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Amit Roy, President, International Fertilizer Development Center (IFDC) – @AmitRoyIFDC / @IFDCNews

Amit Roy has been the president and CEO of IFDC since 1992. Under his leadership, IFDC’s programs have broadened to help create sustainable agricultural productivity around the world, alleviating hunger and poverty and ensuring global food security, environmental protection and economic growth.  He was instrumental in organizing the Africa Fertilizer Summit in Nigeria; founded Virtual Fertilizer Research Center in Nigeria and co-leads the Global TraPs project.  

 

RICHARD MKANDAWIRERichard Mkandawire, Vice President, African Fertilizer and Agribusiness Partnership (AFAP) – @R_Mkandawire / @AFAPPartnership

For eight years, Richard Mkandawire was part of the leadership that drove the Comprehensive Africa Agriculture Development Programme (CAADP). CAADP began as part of the New Partnership for Africa’s Development (NEPAD) to eliminate hunger and reduce poverty by growing agriculture. He is now the Vice President of AFAP, bringing decades of experience as a socio-economist and rural development expert to the organisation. 

 

MachteldMachteld Schoolenberg, YPARD Representative, Netherlands – @MachteldAnna / @YPARD

Machteld is a policy researcher with a Masters in International Land and Water Management and specialized in land degradation, rural development and sustainable land management practices. Machteld currently works as a policy researcher at the Netherlands Environmental Assessment Agency (PBL). She mainly works in research projects on land degradation and restoration. But also contributes on projects about natural capital, land use innovations in the EU and social media strategies.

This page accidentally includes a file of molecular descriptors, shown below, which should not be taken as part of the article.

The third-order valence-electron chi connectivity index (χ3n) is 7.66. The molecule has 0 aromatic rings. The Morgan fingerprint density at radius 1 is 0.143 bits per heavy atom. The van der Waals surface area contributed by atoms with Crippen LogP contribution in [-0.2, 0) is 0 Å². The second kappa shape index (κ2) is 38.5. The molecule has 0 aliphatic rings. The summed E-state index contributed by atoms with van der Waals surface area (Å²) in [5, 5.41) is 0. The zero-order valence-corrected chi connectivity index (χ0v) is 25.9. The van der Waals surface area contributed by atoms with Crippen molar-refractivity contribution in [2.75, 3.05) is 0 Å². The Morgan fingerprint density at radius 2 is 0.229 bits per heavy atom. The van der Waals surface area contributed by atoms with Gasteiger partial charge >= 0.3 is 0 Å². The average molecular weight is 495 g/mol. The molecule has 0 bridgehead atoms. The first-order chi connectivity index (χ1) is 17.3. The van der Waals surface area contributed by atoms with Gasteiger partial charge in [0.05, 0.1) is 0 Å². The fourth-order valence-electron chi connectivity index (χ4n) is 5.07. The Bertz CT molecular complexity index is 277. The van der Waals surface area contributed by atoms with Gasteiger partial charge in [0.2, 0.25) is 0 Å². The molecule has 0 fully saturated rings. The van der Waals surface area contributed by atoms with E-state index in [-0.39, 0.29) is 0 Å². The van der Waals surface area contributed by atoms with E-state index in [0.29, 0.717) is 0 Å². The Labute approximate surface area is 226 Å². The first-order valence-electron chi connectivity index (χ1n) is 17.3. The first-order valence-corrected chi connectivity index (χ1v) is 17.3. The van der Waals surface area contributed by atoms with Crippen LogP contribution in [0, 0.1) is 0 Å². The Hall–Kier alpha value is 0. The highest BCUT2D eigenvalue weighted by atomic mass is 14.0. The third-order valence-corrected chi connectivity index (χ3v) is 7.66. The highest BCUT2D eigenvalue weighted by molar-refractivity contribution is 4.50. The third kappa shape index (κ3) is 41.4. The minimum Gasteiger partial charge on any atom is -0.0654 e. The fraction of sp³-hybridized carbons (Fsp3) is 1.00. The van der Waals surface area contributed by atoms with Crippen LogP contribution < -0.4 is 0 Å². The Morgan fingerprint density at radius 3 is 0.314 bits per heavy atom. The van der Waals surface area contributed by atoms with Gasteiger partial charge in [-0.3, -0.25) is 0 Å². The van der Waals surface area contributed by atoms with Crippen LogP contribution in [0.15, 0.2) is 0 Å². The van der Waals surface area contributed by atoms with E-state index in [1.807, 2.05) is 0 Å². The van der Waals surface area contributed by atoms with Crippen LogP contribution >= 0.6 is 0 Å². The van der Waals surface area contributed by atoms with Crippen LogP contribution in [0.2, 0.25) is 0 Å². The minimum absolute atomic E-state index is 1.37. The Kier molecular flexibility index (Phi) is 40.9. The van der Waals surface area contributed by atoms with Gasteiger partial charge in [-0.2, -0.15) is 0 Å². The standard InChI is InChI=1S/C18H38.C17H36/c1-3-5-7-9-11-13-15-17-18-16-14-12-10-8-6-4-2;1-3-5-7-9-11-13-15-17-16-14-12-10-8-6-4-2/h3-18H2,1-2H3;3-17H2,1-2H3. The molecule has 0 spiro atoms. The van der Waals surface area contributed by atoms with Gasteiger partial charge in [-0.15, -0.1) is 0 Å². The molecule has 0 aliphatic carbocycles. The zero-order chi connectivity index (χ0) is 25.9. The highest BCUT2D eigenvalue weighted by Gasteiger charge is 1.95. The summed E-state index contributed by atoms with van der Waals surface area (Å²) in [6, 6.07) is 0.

Juliet Bjuliet_braslow1raslow, Soil Research Area Coordinator, Centro International de Agricultura Tropical (CIAT) – @JulietBraslow / @CIAT_

Juliet holds a Masters in Horticulture & Agronomy and another in International Agricultural Development. Based in Nairobi, Kenya she has a diverse background of skills ranging from soil management and agricultural extension to international development. She is interested in interdisciplinary and participatory research in natural resource management and effective science communication, especially when it comes to communicating the importance of soil.  

 

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Ronald Vargas, Soils Officer, Global Soil Partnership – @FAOKnowledge

Ronald is Soils Officer and Secretary of the Global Soil Partnership Secretariat at the Food and Agriculture Organization of the United Nations with strong focus on the survey, assessment and management of soil resources globally.